Life is full of decisions.
From the moment we wake up to the time we get to bed, we are faced with decisions. These decisions vary in gravity and impact. It can range from what to have for breakfast to what field to pursue in college.
Making decisions is all about choosing a course of action from the available alternatives in order to achieve a goal. Depending on the size of the decision you are making or the type of decision-maker you are, you could be making your decisions in a snap or only after going through a careful and deliberate step-by-step process.
As a leader in any organization, your actions could decide the future of the entire organization. Finding opportunities and avoiding problems are part of the decision-making process. One of the most crucial factors to consider when deciding as a leader is the ethics of your decision.
When evaluating the ethics of your decision, these are some of the fundamental questions to ask:
- Is this fair?
- Will I feel better or worse about myself after I make this decision?
- Does this decision break any organizational policy?
- Does this decision violate any law?
- How would I feel if this decision was made public?
Types of Decision
- Rational Decisions Those that went through a formal decision-making process with the goal of improving and optimizing results
- “Good Enough” Decisions Those that are made after selecting from a limited set of options and chosen without a thorough search for alternatives
- Intuitive Decisions Those that are made without thinking about them
- Creative Decisions Those that are made with the goal of creating new and inventive ideas
Intuition vs Instinct
Creative decisions are said to be made through the following step-by-step process:
- Step 1: Problem Recognition
- Step 2: Immersion
- Step 3: Incubation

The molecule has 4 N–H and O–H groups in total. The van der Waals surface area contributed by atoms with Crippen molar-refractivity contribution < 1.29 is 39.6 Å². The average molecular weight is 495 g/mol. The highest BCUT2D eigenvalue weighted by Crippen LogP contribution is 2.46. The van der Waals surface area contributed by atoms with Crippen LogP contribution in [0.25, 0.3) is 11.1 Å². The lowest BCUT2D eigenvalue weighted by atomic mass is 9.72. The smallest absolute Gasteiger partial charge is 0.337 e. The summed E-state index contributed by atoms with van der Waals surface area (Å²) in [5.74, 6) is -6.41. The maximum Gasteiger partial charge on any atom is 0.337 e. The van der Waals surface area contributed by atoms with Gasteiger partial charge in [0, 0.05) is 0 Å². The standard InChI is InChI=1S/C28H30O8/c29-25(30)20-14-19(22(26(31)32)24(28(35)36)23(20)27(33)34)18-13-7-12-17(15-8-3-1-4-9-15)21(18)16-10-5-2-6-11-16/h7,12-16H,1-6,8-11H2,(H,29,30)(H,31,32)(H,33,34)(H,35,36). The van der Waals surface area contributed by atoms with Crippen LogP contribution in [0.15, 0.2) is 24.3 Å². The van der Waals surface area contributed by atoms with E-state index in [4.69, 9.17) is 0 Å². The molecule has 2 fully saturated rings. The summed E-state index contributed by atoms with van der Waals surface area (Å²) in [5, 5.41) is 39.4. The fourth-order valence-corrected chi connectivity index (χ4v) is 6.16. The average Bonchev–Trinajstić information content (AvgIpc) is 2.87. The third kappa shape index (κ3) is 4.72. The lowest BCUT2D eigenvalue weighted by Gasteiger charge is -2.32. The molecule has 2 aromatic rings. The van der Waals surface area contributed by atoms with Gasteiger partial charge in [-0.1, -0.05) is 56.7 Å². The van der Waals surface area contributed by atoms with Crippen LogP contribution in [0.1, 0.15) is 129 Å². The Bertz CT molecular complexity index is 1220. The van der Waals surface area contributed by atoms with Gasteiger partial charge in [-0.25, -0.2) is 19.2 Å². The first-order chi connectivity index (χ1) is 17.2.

- Step 4: Illumination
- Step 5: Verification and Application
Creativity is said to be made up of fluency, flexibility, and opportunity. Furthermore, experts have said that creativity is the result of a combination of the following:
- people’s personal qualities (e.g. openness to new experiences, risk-taking);
- their attributes (e.g. expertise, imagination, motivation); and,
- the surroundings (e.g. encouragement from others, time pressure, physical structures).
Other Types of Decisions
Aside from the four general types of decisions mentioned above, we also have the following types of decisions to consider:
- Strategic Decisions vs Routine Decisions As the name implies, strategic decisions are the important decisions in an organization. They are usually taken by middle and upper-level manager and require analysis and careful study. They affect the entire organization, including routine decisions which involve the daily functioning of the organization. High-level managers would generally delegate these types of decisions to their subordinates.
- Programmed Decisions vs Non-Programmed Decisions Programmed decisions are those that are repetitive and does not bear deliberation. As the name implies, these decisions are made by following a specific protocol. These are usually done by lower management. Non-programmed decisions come from situations which do not have a standard procedure setup for them. These are some of the more important decisions of the organization and are usually made by upper management.
- Policy Decisions vs Operating Decisions Policy decisions are tactical decisions that involve the policy and planning of an organization. They are usually made by top management and have a long-term impact on the organization. Operating decisions, on the other hand, are those that act on policy decisions. They are usually handled by middle and lower management.
- Organizational Decisions vs Personal Decisions Organizational decisions are those made by a decision-maker in the firm in their capacity as a leader. These decisions can be delegated to subordinates. Personal decisions are those taken by these same people but are not in any way related to the organization’s operations. These cannot be delegated to subordinates.
- Individual Decisions vs Group Decisions Individual decisions are those taken by leaders in an official capacity. Group decisions are those taken by multiple members of the same organization, e.g. a board of directors, in their capacity as decision-makers in the organization.
Problem-solving is the analytical method of finding answers to challenges. The primary goal of the process is to find the best solution to an issue and achieving a goal.
The first step when attempting to solve a problem is to clearly identify it. You may have to ask yourself questions like:
- What happened?
- Why did it happen?
- How do we know there is a problem?
- What do we need to do to remedy the problem?